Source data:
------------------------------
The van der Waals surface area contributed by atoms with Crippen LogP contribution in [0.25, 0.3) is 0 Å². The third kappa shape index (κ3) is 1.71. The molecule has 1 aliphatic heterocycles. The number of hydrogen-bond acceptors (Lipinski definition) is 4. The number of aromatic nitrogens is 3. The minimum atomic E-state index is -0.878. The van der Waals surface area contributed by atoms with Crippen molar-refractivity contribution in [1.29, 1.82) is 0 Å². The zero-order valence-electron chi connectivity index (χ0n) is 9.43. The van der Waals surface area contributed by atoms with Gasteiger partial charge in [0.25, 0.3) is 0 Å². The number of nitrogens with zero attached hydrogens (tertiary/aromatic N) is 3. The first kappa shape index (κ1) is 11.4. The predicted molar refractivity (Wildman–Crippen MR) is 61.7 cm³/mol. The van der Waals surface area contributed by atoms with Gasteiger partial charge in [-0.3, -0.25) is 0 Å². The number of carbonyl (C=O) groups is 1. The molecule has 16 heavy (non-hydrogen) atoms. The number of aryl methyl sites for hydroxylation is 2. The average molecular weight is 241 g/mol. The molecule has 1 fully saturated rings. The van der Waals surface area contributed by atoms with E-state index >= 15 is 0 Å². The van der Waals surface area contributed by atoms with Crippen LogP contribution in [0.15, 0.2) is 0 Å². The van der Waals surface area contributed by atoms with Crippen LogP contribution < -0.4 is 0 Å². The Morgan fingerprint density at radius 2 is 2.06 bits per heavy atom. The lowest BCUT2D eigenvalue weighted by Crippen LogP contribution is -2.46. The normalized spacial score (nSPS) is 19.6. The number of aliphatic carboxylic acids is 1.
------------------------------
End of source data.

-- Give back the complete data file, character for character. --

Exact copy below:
The van der Waals surface area contributed by atoms with Crippen LogP contribution in [0.25, 0.3) is 0 Å². The third kappa shape index (κ3) is 1.71. The molecule has 1 aliphatic heterocycles. The number of hydrogen-bond acceptors (Lipinski definition) is 4. The number of aromatic nitrogens is 3. The minimum atomic E-state index is -0.878. The van der Waals surface area contributed by atoms with Crippen molar-refractivity contribution in [1.29, 1.82) is 0 Å². The zero-order valence-electron chi connectivity index (χ0n) is 9.43. The van der Waals surface area contributed by atoms with Gasteiger partial charge in [0.25, 0.3) is 0 Å². The number of nitrogens with zero attached hydrogens (tertiary/aromatic N) is 3. The first kappa shape index (κ1) is 11.4. The predicted molar refractivity (Wildman–Crippen MR) is 61.7 cm³/mol. The van der Waals surface area contributed by atoms with Gasteiger partial charge in [-0.3, -0.25) is 0 Å². The number of carbonyl (C=O) groups is 1. The molecule has 16 heavy (non-hydrogen) atoms. The number of aryl methyl sites for hydroxylation is 2. The average molecular weight is 241 g/mol. The molecule has 1 fully saturated rings. The van der Waals surface area contributed by atoms with E-state index >= 15 is 0 Å². The van der Waals surface area contributed by atoms with Crippen LogP contribution in [0.15, 0.2) is 0 Å². The van der Waals surface area contributed by atoms with Crippen LogP contribution < -0.4 is 0 Å². The Morgan fingerprint density at radius 2 is 2.06 bits per heavy atom. The lowest BCUT2D eigenvalue weighted by Crippen LogP contribution is -2.46. The normalized spacial score (nSPS) is 19.6. The number of aliphatic carboxylic acids is 1.